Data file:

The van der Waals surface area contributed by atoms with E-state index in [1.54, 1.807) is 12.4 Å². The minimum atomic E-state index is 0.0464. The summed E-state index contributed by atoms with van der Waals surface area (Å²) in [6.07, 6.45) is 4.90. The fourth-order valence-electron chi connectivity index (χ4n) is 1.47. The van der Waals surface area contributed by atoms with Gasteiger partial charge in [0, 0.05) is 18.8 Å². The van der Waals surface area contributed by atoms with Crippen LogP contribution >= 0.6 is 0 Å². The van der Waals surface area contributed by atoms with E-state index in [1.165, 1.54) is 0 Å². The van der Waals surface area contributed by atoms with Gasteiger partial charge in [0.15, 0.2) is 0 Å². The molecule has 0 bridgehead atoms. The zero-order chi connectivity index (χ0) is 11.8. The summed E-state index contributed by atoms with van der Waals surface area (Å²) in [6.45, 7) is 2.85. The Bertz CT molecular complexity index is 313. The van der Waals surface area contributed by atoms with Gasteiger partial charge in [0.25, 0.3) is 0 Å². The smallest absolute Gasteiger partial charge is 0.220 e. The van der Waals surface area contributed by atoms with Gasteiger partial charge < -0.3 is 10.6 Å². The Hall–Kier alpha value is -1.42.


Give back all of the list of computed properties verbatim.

The van der Waals surface area contributed by atoms with E-state index in [1.54, 1.807) is 12.4 Å². The minimum atomic E-state index is 0.0464. The summed E-state index contributed by atoms with van der Waals surface area (Å²) in [6.07, 6.45) is 4.90. The fourth-order valence-electron chi connectivity index (χ4n) is 1.47. The van der Waals surface area contributed by atoms with Gasteiger partial charge in [0, 0.05) is 18.8 Å². The van der Waals surface area contributed by atoms with Crippen LogP contribution >= 0.6 is 0 Å². The van der Waals surface area contributed by atoms with E-state index in [1.165, 1.54) is 0 Å². The van der Waals surface area contributed by atoms with Gasteiger partial charge in [0.15, 0.2) is 0 Å². The molecule has 0 bridgehead atoms. The zero-order chi connectivity index (χ0) is 11.8. The summed E-state index contributed by atoms with van der Waals surface area (Å²) in [6.45, 7) is 2.85. The Bertz CT molecular complexity index is 313. The van der Waals surface area contributed by atoms with Gasteiger partial charge in [0.25, 0.3) is 0 Å². The smallest absolute Gasteiger partial charge is 0.220 e. The van der Waals surface area contributed by atoms with Gasteiger partial charge < -0.3 is 10.6 Å². The Hall–Kier alpha value is -1.42.